William Golding’s Beelzebub

In September our book was William Golding’s iconic Lord of the Flies. Iconic, but not classic, so said some at our table. Which is not to say it’s themes are not timeless. The book’s merit of the word “classic” however seems to be up for debate.

But I’m getting off too early into the weeds. LOTF was early acknowledged to be a book full of symbolism, stopping short of becoming all-out allegory.

Symbols that required analysis include the conch, the beast, the realm of the adults, the beachfront area, the sea, the pig’s head, the dead parachuter, Piggy’s glasses, Piggy himself, Ralph, Simon, and Jack.

A basic high school familiarity with the book says that it is a portrait or microcosm of humanity where the rule of law is removed. Golding suggests that we are all children who have the propensity to return to savagery if we were in a similar situation as the children.

What generated debate was the question of how the presence of various influences might mitigate our decline into abject barbarism. Would not adults be more industrious and organized if stranded on a desert island? How did mankind arise from a primitive state to the current level of civilization anyway (read Guns, Germs, and Steel for a substantial answer to that question)? Isn’t there more to human flourishing than the rule of law, namely, the common grace of God?

Another observation was the inescapable religious symbolism throughout, probably attributable to Golding’s education as a classicist and his British cultural identity most likely steeped in Church of England, Judeo-Christian mores and metanarratives. The island, clearly, is the realm of mankind. The realm of the adults, in this writer’s estimation, is something like the realm of the divine — the source of order, law, judgement, and indirectly all of the civilizing influences those institutions bring.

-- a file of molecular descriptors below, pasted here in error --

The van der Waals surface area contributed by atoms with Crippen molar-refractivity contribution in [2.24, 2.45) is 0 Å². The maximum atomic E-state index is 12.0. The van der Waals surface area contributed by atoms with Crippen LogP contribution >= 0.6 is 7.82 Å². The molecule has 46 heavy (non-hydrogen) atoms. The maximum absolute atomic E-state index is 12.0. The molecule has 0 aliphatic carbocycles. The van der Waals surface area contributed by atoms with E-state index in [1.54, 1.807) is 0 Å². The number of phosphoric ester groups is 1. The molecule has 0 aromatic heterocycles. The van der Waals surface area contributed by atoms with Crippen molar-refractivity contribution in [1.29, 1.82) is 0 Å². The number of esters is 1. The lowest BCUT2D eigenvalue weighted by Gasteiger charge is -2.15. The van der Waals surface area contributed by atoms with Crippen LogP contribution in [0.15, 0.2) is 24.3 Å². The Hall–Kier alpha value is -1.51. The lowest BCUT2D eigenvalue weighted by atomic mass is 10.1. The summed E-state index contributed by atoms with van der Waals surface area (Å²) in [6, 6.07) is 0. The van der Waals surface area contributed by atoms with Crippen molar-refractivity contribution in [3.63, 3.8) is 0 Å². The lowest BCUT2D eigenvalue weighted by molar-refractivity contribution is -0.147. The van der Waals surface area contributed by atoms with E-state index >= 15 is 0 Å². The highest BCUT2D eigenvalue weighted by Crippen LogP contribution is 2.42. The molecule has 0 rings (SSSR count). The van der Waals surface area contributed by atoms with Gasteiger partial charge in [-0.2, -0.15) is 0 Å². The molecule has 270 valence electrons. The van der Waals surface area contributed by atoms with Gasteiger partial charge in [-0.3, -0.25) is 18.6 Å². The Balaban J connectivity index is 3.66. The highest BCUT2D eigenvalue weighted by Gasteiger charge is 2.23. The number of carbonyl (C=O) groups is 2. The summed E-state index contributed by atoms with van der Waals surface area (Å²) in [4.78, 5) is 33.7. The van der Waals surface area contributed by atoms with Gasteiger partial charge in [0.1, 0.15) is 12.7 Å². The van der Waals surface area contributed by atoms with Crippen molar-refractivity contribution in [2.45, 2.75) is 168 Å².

The boys’ descent into savagery, resulting in the murder of two already and moments away from the murder of Ralph, stopped in its tracks by the appearance of the adult officer (uniformed, civilized, and bearing a sidearm). The return of “the adults” to “rescue” them was the prime longing at the start, but steadily faded from view until even noble Ralph seemed to be forgetting their purpose in keeping the fire lit.

The appearance of the officer, given an Anglican worldview, looks strikingly like Judgement Day, when the bloody savagery of humans is suddenly dispelled by the vision, and remorse for his crimes are now the obvious matter to be dealt with.

The symbol of the pig’s head, which for Simon becomes the Beast incarnate, is another pagan/Satanic, idolatrous image, suited to primitive totemistic religion.

Much more could be said about LOTF and about Golding himself, and about the place of the book in the western canon. All agreed that the book was important and valuable, and we were glad to have a chance as adults to reread it.

Here’s a nice map of the island I found.

2 thoughts on “William Golding’s Beelzebub

  1. Thanks for the write-up, Jeffrey, and for the map. Very helpful. A quick search turned up a few interesting variants of the map, too:




    And my favorite:


Leave a Reply